|Adapted from the website of The Cremation Society of Great Britain at www.srgw.demon.co.uk/CremSoc/|
A Brief Introduction & History
|Cremation as a funeral rite is probably most frequently associated with societies such as those of the Vikings, even though the first recorded mention of cremation is in the Bible, when according to the Book of Genesis, Abraham is ordered by God to prepare a funeral pyre for his son Isaac.
Cremation was the commonly adopted practice for the disposal of the dead in the Greek and Roman worlds. However, with the coming of Christianity and its belief in the resurrection of the dead, cremation fell out of favour and within four hundred years the practice had become obsolete in Western Europe, and in Britain was illegal for many centuries.
The process of reversing what advocates of cremation see as a triumph of conservatism, custom and prejudice was a very gradual one, but gathered momentum in the 19th Century, especially when the cause was taken up by Sir Henry Thompson, Bart., F.R.C.S., Surgeon to Queen Victoria, who founded The Cremation Society in 1874. The first crematorium in Britain was built at Woking, and in March 1879 the process was successfully tested on the carcass of a horse.
However, there were objections from local residents and clergy, and these were supported by the Home Secretary, who feared that cremation might be used to prevent the detection of death following violence or poison, and refused to allow the continuance of the practice until Parliament itself had authorised it by either a general or special act. What therefore had to be established was the legality of cremation.
The turning point came in 1884, when in a landmark judgement on the prosecution of an individual for conducting a cremation on private land, Mr. Justice Stephen delivered the all-important pronouncement that cremation is legal provided no nuisance is caused in the process to others. Cremations began in earnest at Woking in 1885, and creamtoria were built in other cities: Manchester 1892, Glasgow 1895, and Liverpool 1897. London's second crematorium was scheduled for Golders Green in 1901, and crematoria opened in Sunderland, Tyneside and Hull. the latter was a key event : Hull Crematorium was the first municipal cremaorium in the country. previously, cremations were conducted under the aegis of The Cremation Society. Now for the first time a municipal local authority had accepted how important it was, both socially and economically, to provide cremation services for the community.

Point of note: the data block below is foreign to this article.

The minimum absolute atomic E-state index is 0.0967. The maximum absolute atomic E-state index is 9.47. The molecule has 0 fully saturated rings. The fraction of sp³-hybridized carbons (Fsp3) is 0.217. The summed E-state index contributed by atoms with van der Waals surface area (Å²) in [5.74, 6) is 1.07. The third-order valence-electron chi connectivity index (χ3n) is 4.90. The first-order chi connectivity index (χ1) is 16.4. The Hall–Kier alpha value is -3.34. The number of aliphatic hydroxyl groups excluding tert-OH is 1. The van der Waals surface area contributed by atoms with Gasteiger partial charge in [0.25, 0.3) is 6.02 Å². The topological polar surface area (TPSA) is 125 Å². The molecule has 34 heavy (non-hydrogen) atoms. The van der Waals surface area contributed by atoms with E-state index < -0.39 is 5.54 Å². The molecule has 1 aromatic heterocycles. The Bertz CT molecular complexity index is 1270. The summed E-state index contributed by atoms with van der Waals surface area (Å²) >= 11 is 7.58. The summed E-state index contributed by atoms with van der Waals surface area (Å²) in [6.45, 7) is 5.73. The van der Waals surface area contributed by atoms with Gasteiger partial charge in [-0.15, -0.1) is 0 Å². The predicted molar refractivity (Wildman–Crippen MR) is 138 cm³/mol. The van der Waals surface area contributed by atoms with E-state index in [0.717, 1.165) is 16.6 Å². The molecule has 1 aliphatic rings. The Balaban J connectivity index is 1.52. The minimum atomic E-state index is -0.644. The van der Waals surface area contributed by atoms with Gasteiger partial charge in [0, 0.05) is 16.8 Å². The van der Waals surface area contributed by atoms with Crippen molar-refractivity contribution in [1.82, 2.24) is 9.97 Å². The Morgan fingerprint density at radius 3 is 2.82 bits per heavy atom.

The most significant year in the history of cremation in Great Britain was however 1902. It saw two key events: the opening of Golders Green crematorium by the President of The Cremation Society, crowning their work since 1874, and the passing of an Act of Parliament for the Regulation of burning of human remains, and to enable burial authorities to established crematoria. Thus cremation had achieved a form of governmental regulation and it thereby became officially recognised in the highest quarters.
Through the 20th Century, the numbers of people cremation showed a steady rise. In 1914 it was 1,279; by 1934 the figure had risen to 8,337. In the years 1936-9, 25 new crematoria were built, including one at Northampton. Kettering crematorium was built in 1940. By 1946 the annual total of creamtions stood at 50,000 - showing that an ever-growing number ofthe public was prepared to accept cremation. The one hundredth creamorium in the country was opened at Salford in 1957, and numbers of crematoria and cremations have steadily grown since.
The above brief summary has considered things from a secular point of view, but the stance of many denominations and faiths regarding cremation should also be considered. The International Cremation Federation fought for many years for the repeal of the canons forbidding Roman Catholics to adopt cremation. Eventually in July 1963 the Pope proclaimed it legal within the Church to seek cremation without incurring the penalties hitherto attached to such action. However, it was not until 1966 that the ban on Roman Catholic priests conducting services in crematoria was lifted. The result of these two papal edicts was that by 1965 1,000 Roman Catholics had been cremated, all without the presence of a priest in the crematorium, and by 1966 2,350 Roman Catholic cremations had taken place, about 600 of which had had the ceremony performed by a priest in the actual crematorium.
Today the positions of various faiths and denominations over cremation is as follows: